Blog

An Interview with Myself

This commentary was originally posted on December 8, 2017, to the Electronic Literature class blog for Digital Studies 220 at Davidson College.  What do you usually write about in your posts? Are there broad themes or specific concerns that reoccur in your writing? Themes, yes. Many common themes. The other day, I did an

On “How to Rob the American Electorate”: An Artist Statement and Reflection

This commentary was originally posted on December 6, 2017, to the Electronic Literature class blog for Digital Studies 220 at Davidson College.  Earlier this semester, our class was presented with the opportunity to choose one work of digital literature to focus on extensively in the format of a Let’s Play video. Having

Mental Illness in Electronic Literature Tropes

This commentary was originally posted on October 30, 2017, to the Electronic Literature class blog for Digital Studies 220 at Davidson College.  The political philosopher Hannah Arendt once stated, “The sad truth is that most evil is done by people who never make up their minds to be good or evil.” In

Power to the People (All of Them)

This commentary was originally posted on October 23, 2017, to the Electronic Literature class blog for Digital Studies 220 at Davidson College.  This past week, I had the tremendous opportunity to attend the 21st annual PopTech conference. I was one of few undergraduate students who was provided this opportunity. The conference is

Only Linear Narratives Have a Wrong Way

This commentary was originally posted on October 18, 2017, to the Electronic Literature class blog for Digital Studies 220 at Davidson College.  Good morning, Electronic Literature. Doing the Let’s Play video for this class has motivated me to think of these blogging assignments more as conversations and less as papers that require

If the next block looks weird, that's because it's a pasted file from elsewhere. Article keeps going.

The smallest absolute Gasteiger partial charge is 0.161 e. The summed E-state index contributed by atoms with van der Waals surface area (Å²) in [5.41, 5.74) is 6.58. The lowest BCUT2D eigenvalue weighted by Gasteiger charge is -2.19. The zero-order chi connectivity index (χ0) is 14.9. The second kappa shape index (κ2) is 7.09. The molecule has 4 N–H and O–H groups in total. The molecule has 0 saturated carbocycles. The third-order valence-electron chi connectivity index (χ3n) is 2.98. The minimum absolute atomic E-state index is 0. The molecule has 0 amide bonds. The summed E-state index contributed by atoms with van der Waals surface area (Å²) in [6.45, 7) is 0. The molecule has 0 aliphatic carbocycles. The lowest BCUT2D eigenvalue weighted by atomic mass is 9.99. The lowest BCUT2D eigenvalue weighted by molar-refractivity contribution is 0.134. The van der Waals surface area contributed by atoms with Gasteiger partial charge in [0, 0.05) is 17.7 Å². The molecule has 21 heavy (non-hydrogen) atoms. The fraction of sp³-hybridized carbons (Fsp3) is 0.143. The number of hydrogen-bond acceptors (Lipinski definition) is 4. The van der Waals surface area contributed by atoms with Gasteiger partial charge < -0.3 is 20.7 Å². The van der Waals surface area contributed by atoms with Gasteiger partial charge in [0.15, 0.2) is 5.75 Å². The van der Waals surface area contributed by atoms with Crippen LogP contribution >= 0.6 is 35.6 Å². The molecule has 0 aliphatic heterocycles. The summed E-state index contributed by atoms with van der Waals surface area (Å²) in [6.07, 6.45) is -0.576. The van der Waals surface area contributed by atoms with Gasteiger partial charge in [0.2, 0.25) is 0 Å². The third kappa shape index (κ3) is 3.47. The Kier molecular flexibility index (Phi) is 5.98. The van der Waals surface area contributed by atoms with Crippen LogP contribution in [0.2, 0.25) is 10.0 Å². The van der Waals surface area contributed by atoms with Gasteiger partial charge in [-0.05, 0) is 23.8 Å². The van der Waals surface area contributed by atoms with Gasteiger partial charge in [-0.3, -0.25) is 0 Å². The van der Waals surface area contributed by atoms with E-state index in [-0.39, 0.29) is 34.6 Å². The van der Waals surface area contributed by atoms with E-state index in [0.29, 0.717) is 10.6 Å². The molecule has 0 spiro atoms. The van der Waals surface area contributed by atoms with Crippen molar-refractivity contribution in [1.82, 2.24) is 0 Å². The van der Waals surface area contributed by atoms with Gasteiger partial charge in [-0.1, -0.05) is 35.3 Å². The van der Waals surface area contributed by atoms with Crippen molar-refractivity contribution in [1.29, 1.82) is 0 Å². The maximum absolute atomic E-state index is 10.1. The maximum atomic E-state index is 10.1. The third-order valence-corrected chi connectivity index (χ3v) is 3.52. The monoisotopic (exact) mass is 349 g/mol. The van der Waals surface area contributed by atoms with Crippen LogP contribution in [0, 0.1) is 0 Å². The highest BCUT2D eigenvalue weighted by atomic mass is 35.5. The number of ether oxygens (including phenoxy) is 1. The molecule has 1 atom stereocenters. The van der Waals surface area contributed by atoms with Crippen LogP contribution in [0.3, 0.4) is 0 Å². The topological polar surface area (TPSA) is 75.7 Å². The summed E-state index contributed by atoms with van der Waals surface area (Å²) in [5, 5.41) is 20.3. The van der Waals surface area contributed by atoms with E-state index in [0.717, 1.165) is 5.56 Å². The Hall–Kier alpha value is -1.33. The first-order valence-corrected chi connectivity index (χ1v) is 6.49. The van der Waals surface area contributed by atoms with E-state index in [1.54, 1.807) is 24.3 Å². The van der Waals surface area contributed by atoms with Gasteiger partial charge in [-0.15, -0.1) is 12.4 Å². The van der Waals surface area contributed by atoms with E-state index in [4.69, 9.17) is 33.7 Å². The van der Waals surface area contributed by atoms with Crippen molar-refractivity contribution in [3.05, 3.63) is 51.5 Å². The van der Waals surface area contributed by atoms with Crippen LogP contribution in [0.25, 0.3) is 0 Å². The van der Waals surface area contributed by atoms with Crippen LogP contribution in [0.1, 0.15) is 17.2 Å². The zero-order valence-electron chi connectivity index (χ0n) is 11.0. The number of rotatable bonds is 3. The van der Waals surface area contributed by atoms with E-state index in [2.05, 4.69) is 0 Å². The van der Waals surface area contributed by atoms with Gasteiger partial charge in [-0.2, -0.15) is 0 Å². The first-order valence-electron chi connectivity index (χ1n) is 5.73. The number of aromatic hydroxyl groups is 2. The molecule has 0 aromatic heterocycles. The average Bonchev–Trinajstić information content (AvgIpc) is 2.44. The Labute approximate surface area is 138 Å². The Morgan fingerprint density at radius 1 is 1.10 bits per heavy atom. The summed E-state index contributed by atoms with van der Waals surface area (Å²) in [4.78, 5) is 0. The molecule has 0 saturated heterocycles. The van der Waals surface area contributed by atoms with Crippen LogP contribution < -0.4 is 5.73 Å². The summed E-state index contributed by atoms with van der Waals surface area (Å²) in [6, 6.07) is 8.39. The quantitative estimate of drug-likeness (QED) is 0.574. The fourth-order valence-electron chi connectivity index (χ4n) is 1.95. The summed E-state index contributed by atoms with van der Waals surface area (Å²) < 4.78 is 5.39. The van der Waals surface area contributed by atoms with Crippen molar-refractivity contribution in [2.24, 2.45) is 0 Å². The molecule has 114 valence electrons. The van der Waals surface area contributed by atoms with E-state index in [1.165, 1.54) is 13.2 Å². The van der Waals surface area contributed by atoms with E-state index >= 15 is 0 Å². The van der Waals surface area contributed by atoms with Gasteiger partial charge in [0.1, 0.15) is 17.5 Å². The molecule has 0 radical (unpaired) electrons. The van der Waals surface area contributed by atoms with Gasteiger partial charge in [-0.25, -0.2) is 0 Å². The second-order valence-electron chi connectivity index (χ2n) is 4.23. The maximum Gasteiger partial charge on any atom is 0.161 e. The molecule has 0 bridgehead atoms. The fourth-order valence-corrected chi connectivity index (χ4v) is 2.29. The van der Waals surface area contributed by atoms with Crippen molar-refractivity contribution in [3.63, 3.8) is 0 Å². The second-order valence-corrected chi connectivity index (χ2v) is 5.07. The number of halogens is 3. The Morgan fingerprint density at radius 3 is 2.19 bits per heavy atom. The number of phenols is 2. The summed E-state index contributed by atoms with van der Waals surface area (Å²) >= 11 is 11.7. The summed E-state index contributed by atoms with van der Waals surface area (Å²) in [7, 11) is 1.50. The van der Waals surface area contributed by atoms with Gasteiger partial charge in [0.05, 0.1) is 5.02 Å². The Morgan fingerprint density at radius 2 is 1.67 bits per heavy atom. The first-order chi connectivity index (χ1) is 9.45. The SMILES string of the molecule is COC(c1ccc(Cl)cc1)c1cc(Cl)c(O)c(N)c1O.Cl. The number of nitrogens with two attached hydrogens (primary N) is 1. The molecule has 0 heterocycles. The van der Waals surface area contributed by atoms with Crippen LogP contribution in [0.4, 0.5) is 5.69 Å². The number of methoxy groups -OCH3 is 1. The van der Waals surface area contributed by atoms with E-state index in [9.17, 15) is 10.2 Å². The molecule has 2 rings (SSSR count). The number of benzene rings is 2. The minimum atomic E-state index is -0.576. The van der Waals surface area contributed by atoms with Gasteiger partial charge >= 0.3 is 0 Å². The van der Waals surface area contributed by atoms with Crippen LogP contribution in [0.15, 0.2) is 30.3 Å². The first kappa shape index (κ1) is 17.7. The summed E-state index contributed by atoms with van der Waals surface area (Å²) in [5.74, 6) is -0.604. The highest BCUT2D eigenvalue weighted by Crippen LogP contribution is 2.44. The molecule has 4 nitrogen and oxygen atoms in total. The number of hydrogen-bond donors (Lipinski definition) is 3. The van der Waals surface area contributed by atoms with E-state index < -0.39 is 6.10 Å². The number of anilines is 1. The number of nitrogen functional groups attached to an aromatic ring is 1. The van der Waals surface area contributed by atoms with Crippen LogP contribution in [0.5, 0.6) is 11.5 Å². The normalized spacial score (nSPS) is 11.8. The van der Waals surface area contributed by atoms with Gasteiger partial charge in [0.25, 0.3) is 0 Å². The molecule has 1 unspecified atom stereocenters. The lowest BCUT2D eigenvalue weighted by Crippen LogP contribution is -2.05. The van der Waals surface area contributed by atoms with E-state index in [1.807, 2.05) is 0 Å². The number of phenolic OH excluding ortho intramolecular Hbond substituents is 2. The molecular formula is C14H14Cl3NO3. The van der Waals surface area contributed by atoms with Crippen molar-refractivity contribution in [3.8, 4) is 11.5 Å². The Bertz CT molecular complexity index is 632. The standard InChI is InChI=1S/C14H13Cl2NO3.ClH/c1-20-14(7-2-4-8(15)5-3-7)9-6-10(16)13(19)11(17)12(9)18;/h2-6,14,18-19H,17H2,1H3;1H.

The Institutional Response Generator: Your Hot, New, Go-To Tragedy Response Bot

This commentary was originally posted on September 17, 2017, to the Electronic Literature class blog for Digital Studies 220 at Davidson College.  The Tracery Project as a platform excites me because it gives an avenue for less technically advanced, but highly procedural minds to explore the predictability of texts. When I say

Write Bad Poetry, Sing Out of Tune, and Other Relevant Platitudes If The Robots Don’t Take Over

This commentary was originally posted on September 13, 2017, to the Electronic Literature class blog for Digital Studies 220 at Davidson College.  In “What Can Poets Do About Robots”, Giles offers less of an instructive manual and more of a value-laden vision of a future human co-existence with robots. He begins

The Hoax of Originality

This commentary was originally posted on September 4, 2017, to the Electronic Literature class blog for Digital Studies 220 at Davidson College.  Surely, the question of human framing is central to any discussion about computer-generated art. Last Tuesday, we read Marie-Laure Ryan’s The Many Forms of Interactivity. Ryan’s piece exposes a key

Moving Past the 2016 Election: A Personal Reflection

This reflection was originally posted on November 12, 2016, on Facebook. It’s been a few days since the election, and the energy has been nothing short of a national tragedy. Rage and mourning have characterized this moment as a moment to come together, to envision, to dream, and to act.

#DearDaddy: I’m a Helpless Victim and Only You Can Save Me

This commentary was originally posted on February 23, 2016, to the Gender and Technology class blog for Digital Studies 340 at Davidson College.  It’s no secret that sexual assault is both an imminent danger and [has generated] a social justice movement with significant traction in the past few years. This

© 2019 arianna montero-colbert . Powered by WordPress. Theme by Viva Themes.
css.php